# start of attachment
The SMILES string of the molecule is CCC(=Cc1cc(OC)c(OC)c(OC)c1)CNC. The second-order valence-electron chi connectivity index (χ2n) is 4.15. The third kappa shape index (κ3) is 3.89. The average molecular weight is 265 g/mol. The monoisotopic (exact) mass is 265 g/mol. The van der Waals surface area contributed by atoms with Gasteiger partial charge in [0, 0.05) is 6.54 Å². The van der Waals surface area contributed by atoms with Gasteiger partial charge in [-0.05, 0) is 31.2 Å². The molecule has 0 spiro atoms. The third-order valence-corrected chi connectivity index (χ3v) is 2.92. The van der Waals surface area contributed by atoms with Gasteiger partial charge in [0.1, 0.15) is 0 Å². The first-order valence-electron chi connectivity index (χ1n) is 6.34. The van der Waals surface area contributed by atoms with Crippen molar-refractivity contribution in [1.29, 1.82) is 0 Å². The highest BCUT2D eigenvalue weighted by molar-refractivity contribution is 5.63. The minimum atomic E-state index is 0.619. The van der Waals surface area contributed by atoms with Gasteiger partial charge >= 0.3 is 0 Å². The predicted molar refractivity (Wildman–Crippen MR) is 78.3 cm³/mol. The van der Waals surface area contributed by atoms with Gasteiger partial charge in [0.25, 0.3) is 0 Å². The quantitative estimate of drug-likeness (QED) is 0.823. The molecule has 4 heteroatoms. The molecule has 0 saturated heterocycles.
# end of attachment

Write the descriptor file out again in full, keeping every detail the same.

The SMILES string of the molecule is CCC(=Cc1cc(OC)c(OC)c(OC)c1)CNC. The second-order valence-electron chi connectivity index (χ2n) is 4.15. The third kappa shape index (κ3) is 3.89. The average molecular weight is 265 g/mol. The monoisotopic (exact) mass is 265 g/mol. The van der Waals surface area contributed by atoms with Gasteiger partial charge in [0, 0.05) is 6.54 Å². The van der Waals surface area contributed by atoms with Gasteiger partial charge in [-0.05, 0) is 31.2 Å². The molecule has 0 spiro atoms. The third-order valence-corrected chi connectivity index (χ3v) is 2.92. The van der Waals surface area contributed by atoms with Gasteiger partial charge in [0.1, 0.15) is 0 Å². The first-order valence-electron chi connectivity index (χ1n) is 6.34. The van der Waals surface area contributed by atoms with Crippen molar-refractivity contribution in [1.29, 1.82) is 0 Å². The highest BCUT2D eigenvalue weighted by molar-refractivity contribution is 5.63. The minimum atomic E-state index is 0.619. The van der Waals surface area contributed by atoms with Gasteiger partial charge >= 0.3 is 0 Å². The predicted molar refractivity (Wildman–Crippen MR) is 78.3 cm³/mol. The van der Waals surface area contributed by atoms with Gasteiger partial charge in [0.25, 0.3) is 0 Å². The quantitative estimate of drug-likeness (QED) is 0.823. The molecule has 4 heteroatoms. The molecule has 0 saturated heterocycles.